The Ethical Method of Repair


    The Attention is in the Details



    Not Straw, Not Sticks, Not Brick -

    The Three Pigs get a New House




RON BARBAGALLO is the director of ANIMATION ART CONSERVATION, a conservation practice devoted to the ethical repair and preservation of classic animation art. Barbagallo has a firm understanding of the paint technique, color styling and the precise chemistry of the materials used in producing animation art from the classics of the 1920’s to present day. He has pioneered the mending and re-adhering of the original fractured opaqued paint layer to its original animation cel sheet. His techniques allow him to repair the art without having to resort to repainting with new paint. Barbagallo has conducted humidity and temperature tests on tri-acetate on the complete line of Cartoon Colour paints. He maintains an active archive of every character color he has worked on and has compiled a visual guide to the seals, certificates and ink stamps which identify authentic Walt Disney Production and limited edition art.


His company, ANIMATION ART CONSERVATION, has a client list which includes the Walt Disney Company, Warner Bros., Nickelodeon, Hanna-Barbera, Christie’s East, Linda Jones Enterprises, United Productions of America (UPA), museums, galleries and private collectors worldwide and the personal collections of Stephen Ison and Roy E. Disney. His work in conservation has included preserving and archiving major collections of animation art, as well as having conducted the first comprehensive study for the preservation of the puppets created for Nightmare Before Christmas, James and the Giant Peach and Tim Burton's Corpse Bride. Barbagallo has handled the conservation of the Mary Grandpre pastels created for all the Harry Potter films and the preservation of the animation artifacts that survived the attacks on the World Trade Center on 9/11.


One of this country's leading authorities on the materials used in animation art production and their deterioration, Barbagallo addressed an international assembly at the Winter meeting of The American Institute for Conservation of Historic and Artistic Works at The National Gallery of Art in Washington D.C. on March 4th, 1995. His talk was entitled “Mickey, Donald, Goofy & Pluto - What’s Breaking Up That Old Gang Of Mine?” In addition, since 1995, Barbagallo has written regularly about the artists and business people working in animation.


After 28 years preserving painted plastics, Ron Barbagallo decided to gather the thousands of color samples he's matched, his lengthy reports of his preservation treatments, his extensive image archive of the art he's handled and the data done by Conservation Scientist Michele Derrick and assemble all of it into one place by creating - The Research Library at Animation Art Conservation.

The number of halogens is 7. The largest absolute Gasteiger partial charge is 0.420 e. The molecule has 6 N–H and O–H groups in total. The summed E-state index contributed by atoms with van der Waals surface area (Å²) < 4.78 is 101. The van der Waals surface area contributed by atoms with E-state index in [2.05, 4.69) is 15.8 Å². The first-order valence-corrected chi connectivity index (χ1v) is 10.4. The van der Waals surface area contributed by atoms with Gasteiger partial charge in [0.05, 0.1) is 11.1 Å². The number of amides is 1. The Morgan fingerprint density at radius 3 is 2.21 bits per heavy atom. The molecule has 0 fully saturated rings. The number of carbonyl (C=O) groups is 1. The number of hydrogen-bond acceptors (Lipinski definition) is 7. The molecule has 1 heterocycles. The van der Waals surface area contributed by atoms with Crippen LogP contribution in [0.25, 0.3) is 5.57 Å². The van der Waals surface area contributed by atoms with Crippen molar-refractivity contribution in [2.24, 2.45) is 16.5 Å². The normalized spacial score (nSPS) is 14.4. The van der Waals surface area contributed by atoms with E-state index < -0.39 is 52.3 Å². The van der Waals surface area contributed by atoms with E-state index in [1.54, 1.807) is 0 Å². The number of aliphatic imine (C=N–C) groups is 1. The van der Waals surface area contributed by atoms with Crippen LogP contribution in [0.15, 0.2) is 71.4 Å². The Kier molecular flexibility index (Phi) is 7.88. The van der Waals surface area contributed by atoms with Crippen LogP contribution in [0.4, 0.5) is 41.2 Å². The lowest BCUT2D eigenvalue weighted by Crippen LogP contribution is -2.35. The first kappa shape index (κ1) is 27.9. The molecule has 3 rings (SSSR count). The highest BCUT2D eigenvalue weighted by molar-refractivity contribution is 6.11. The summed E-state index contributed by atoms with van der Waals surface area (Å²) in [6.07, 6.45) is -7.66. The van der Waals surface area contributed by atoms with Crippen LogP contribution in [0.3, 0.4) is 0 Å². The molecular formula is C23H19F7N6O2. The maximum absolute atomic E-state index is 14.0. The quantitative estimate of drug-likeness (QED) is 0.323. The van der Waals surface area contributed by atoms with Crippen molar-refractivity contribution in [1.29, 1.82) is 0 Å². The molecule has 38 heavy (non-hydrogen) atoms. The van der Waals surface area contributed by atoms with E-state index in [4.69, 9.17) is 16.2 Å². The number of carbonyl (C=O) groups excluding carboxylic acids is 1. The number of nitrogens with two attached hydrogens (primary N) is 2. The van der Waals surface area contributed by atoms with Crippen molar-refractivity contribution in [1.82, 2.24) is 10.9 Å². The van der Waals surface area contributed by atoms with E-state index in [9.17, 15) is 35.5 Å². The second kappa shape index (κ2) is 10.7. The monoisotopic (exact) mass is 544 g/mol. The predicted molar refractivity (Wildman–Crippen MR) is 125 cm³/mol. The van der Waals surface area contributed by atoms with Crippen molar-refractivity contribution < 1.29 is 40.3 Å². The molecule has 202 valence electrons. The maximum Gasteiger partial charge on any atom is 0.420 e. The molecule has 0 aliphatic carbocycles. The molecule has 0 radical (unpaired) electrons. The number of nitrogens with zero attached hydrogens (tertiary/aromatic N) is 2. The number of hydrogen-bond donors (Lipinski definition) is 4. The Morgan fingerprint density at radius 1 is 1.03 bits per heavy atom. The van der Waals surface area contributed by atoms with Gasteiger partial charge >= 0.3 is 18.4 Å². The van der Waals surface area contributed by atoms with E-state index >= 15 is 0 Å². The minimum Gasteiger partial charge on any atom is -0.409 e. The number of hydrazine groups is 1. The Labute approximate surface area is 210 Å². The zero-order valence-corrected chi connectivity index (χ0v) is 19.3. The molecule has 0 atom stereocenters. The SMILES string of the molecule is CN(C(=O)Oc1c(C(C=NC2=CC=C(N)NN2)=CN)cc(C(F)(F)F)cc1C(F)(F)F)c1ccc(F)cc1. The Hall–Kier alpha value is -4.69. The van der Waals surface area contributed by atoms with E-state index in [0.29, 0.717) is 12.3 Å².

One of the first initiatives of THE RESEARCH LIBRARY at ANIMATION ART CONSERVATION was the formation of the Lost and FOUND series. Its first effort was the Online publication of Barbagallo’s interview given by animation film director Chuck Jones. This was the final print interview Jones gave. The second item heralding from the Lost and FOUND series was a lecture held at Chapman University on December 1, 2015. This lecture unveiled a lost collection of Salvador Dalí art and a Film Animatic that represents the version of Destino that Salvador Dalí intended to make. The coverage of: Salvador Dalí's Destino: Lost, Found and RESTORED to Dalí's original intent went viral all over the Internet and in print publications globally. This lecture was expanded and retitled: Destino, And The Fate of Assembling Plastic Truths Into A Greater Whole. Seven newly discovered story sketches were added to the restored Destino Animatic and the entire film was presented in full color. This version of Destino was presented in a class at Padova University in Padua, Italy in July of 2017.


Before working as a conservator, Barbagallo worked as an illustrator. He designed and illustrated artwork for Pocket Books, Washington Square Press, Fortune Magazine, Penthouse International, Readers’ Digest, Deutsch Advertising in NYC and was chosen by CBS Records to update the logo design for The Wizard of Oz 50th Anniversary Soundtrack. Some of his book cover illustrations were done for novels by Isaac Asimov and Tama Janowitz. Barbagallo’s paintings have been exhibited in the United States and Japan.


He studied both animation and painting at the School of Visual Arts in New York City, where he received his B.F.A. in 1981 and two of S.V.A.’s highest achievements: The Roy Lichtenstein Award and The Rhodes Family Award. While just a freshman, one of his first paintings, “Snow White at the Wishing Well,” was exhibited at the Allied Artists of America 65th Annual Exhibit at the National Academy Gallery in Manhattan. This exhibit was recorded in the archives of the Smithsonian Institution.


In addition to his work in art preservation, in 2012 Ron Barbagallo founded the FOUND in LOS ANGELES project, extrapolating and continuing the Fine Art Photography he used to do with his twin sister Lori. Ron Barbagallo's Fine Art Photography has been exhibited at the ArcLight Hollywood in May/June 2014 and at Photo Independent in May of 2015. On June 24, 2018, RED MAPLE from the FOUND in LOS ANGELES project was featured Daniel MIller to be part of YOURDAILYEMAIL. To learn more about the FOUND in LOS ANGELES project and to see examples of his Fine Art, look to the FOUND in LOS ANGELES project website.